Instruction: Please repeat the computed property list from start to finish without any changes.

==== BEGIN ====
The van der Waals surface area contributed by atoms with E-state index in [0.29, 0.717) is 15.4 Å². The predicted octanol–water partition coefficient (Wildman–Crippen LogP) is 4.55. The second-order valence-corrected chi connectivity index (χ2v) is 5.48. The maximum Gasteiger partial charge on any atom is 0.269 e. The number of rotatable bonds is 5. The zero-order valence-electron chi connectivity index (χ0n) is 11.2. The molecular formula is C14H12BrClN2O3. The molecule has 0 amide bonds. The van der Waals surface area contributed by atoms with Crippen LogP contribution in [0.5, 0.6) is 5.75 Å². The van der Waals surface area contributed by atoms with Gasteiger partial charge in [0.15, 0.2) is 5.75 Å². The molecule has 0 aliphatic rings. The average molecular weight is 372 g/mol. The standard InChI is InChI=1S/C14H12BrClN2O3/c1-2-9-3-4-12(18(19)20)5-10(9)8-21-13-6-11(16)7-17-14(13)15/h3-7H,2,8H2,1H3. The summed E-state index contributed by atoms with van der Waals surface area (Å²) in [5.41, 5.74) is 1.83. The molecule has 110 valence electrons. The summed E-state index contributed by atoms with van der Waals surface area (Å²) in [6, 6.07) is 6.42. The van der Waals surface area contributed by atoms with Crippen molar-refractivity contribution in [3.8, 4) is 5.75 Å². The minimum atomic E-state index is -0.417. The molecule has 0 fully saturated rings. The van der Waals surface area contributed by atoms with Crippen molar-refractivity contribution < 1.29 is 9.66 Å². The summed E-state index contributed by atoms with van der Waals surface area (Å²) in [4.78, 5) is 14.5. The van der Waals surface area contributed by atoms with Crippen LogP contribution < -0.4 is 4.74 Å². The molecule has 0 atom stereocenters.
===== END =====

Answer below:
The van der Waals surface area contributed by atoms with E-state index in [0.29, 0.717) is 15.4 Å². The predicted octanol–water partition coefficient (Wildman–Crippen LogP) is 4.55. The second-order valence-corrected chi connectivity index (χ2v) is 5.48. The maximum Gasteiger partial charge on any atom is 0.269 e. The number of rotatable bonds is 5. The zero-order valence-electron chi connectivity index (χ0n) is 11.2. The molecular formula is C14H12BrClN2O3. The molecule has 0 amide bonds. The van der Waals surface area contributed by atoms with Crippen LogP contribution in [0.5, 0.6) is 5.75 Å². The van der Waals surface area contributed by atoms with Gasteiger partial charge in [0.15, 0.2) is 5.75 Å². The molecule has 0 aliphatic rings. The average molecular weight is 372 g/mol. The standard InChI is InChI=1S/C14H12BrClN2O3/c1-2-9-3-4-12(18(19)20)5-10(9)8-21-13-6-11(16)7-17-14(13)15/h3-7H,2,8H2,1H3. The summed E-state index contributed by atoms with van der Waals surface area (Å²) in [5.41, 5.74) is 1.83. The molecule has 110 valence electrons. The summed E-state index contributed by atoms with van der Waals surface area (Å²) in [6, 6.07) is 6.42. The van der Waals surface area contributed by atoms with Crippen molar-refractivity contribution in [3.8, 4) is 5.75 Å². The minimum atomic E-state index is -0.417. The molecule has 0 fully saturated rings. The van der Waals surface area contributed by atoms with Crippen molar-refractivity contribution < 1.29 is 9.66 Å². The summed E-state index contributed by atoms with van der Waals surface area (Å²) in [4.78, 5) is 14.5. The van der Waals surface area contributed by atoms with Crippen LogP contribution < -0.4 is 4.74 Å². The molecule has 0 atom stereocenters.